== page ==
EDITOR’S NOTE: This article includes data corrected from a Sept. 23 story on absenteeism rates. The Chronicle incorrectly added students’ excused and unexcused absences provided by the state Department of Education, therefore doubling each student’s unexcused absences while trying to determine how many students missed more than 15 days of school. Read the corrected version of the Sept. 23 article here.
Juvenile Court Judge Jennifer McKinzie said she hopes the appointment of three full-time juvenile judges and their renewed partnership with the Richmond County school system will help solve truancy issues that have plagued Augusta schools.
The judges, whose terms begin Monday, will meet again with school officials Oct. 19 to see how school social workers and counselors can collaborate with court interventions to stop absenteeism.
In the past, she said, the three juvenile court judges on the Augusta Judicial Circuit worked part-time, which made it difficult for the court to include truancy cases with its other responsibilities.
“I think there’s going to be changes,” McKinzie said Friday. “There’s going to be good changes. It’s not going to happen overnight, but since we’re meeting with the school board … I think there’s going to be changes in the truancy rates next year.”
In the 2010-11 school year, between 1 percent and 28 percent of students at Richmond County schools were chronically absent – defined by the state Department of Education as missing at least 15 days of school, excused or unexcused. Nineteen of the 56 Richmond County schools are above the state average of 10 percent.
Overall, the school system’s chronic absenteeism rate was 11 percent, 1 percentage point higher than the state average.
The school system’s overall truancy rate of 22 percent in 2011 was more than twice as high as the state average of 10 percent. Truant students are those with more than five unexcused absences.
Superintendent Frank Roberson said the school system is diligent in enforcing truancy protocol and making home visits but that its efforts are no substitute for parent involvement.
“The real key to this issue is at the parental level in terms of resolving it,” he said. “One thousand years ago, when I was a boy, that was in place – aunts, uncles and grandparents and community people were very much engaged in the
family, especially where there were young children. We stopped talking about that, and we stopped doing that.”
According to state law, the chief Superior Court judge of every district was required to form an attendance committee in 2005. It was to include representatives of the school board, law enforcement, county board of health, Juvenile Court judges and about 10 others. The Richmond County committee was formed in 2005, but members have not met twice a year to discuss attendance issues and solutions, as the law requires.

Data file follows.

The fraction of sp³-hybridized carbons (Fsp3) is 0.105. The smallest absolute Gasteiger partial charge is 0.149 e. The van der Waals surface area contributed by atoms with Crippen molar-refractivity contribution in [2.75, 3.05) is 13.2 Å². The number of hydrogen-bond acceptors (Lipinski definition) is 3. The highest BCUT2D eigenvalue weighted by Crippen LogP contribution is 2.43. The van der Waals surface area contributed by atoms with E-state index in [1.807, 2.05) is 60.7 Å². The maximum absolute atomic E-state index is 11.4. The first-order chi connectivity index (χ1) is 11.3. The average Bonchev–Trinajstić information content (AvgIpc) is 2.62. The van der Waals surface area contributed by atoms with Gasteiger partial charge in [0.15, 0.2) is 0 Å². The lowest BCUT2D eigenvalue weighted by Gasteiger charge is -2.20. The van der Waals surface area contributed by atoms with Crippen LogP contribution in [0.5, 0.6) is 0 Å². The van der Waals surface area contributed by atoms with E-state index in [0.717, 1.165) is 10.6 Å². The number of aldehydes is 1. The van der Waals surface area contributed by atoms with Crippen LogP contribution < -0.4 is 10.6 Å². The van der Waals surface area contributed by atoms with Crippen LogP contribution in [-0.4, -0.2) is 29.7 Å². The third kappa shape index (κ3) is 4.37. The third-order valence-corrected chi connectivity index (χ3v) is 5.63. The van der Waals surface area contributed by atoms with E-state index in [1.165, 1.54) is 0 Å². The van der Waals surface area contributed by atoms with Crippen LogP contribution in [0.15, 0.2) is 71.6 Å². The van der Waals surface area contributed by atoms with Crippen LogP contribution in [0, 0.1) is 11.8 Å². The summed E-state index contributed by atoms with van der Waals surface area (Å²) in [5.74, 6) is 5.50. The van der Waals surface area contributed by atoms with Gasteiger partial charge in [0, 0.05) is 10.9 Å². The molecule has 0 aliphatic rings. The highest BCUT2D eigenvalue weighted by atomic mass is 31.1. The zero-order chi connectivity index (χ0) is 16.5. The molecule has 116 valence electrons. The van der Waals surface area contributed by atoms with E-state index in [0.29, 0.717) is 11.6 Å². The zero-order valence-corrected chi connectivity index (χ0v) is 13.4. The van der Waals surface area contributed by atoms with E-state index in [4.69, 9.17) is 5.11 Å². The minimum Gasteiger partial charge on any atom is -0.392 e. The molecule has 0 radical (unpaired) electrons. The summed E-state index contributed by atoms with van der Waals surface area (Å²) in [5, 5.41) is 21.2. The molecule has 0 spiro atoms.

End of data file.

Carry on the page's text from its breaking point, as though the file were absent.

Some who are required to be part of the committee, including Sheriff Ronnie Strength, were not aware it existed.
At the district level, the truancy protocol requires that a school social worker make a home visit after an elementary or middle school pupil’s fourth unexcused absence and after a high school student’s fifth one.
If the problem persists after social workers intervene, the school system must refer the student to the Department of Juvenile Justice.
The department is then responsible for making referrals to Juvenile Court, though that step is seldom taken, data show.
In the 2010-11 school year, the Richmond County school system referred 199 cases to Juvenile Justice, but Juvenile Court Chief Judge Ben Allen’s court saw none of those. The next school year, the district referred 64 cases, and only two were seen in Allen’s court.
For the past four years, Allen, who was not reappointed this month to another four-year term by the Superior Court judges, was in charge of truancy hearings. In a recent interview, Allen said the school system, which has social workers, counselors and psychiatrists, should handle and resolve truancy cases, not the underfunded court.
“The court putting people in jail doesn’t solve anything when it comes to truancy,” Allen said. “If we put the parents in jail, who’s going to get the child ready for school? If we put the child in jail, then he’s not going to school.”
McKinzie also said jail time can worsen the problem by taking a parent out of the home, but the court can intervene to determine whether a family needs counseling or other resources.
The newly appointed juvenile court judges plan to hear as many truancy cases as necessary. McKinzie said school and court officials will have to determine how severe cases should be before they are seen in court.
They also plan to visit schools and talk to students about drugs, attendance and positive behavior.
“If the children are in school, they’re off the streets,” McKinzie said. “When they’re off the street, that means there’s less crime. That’s why education is so important.”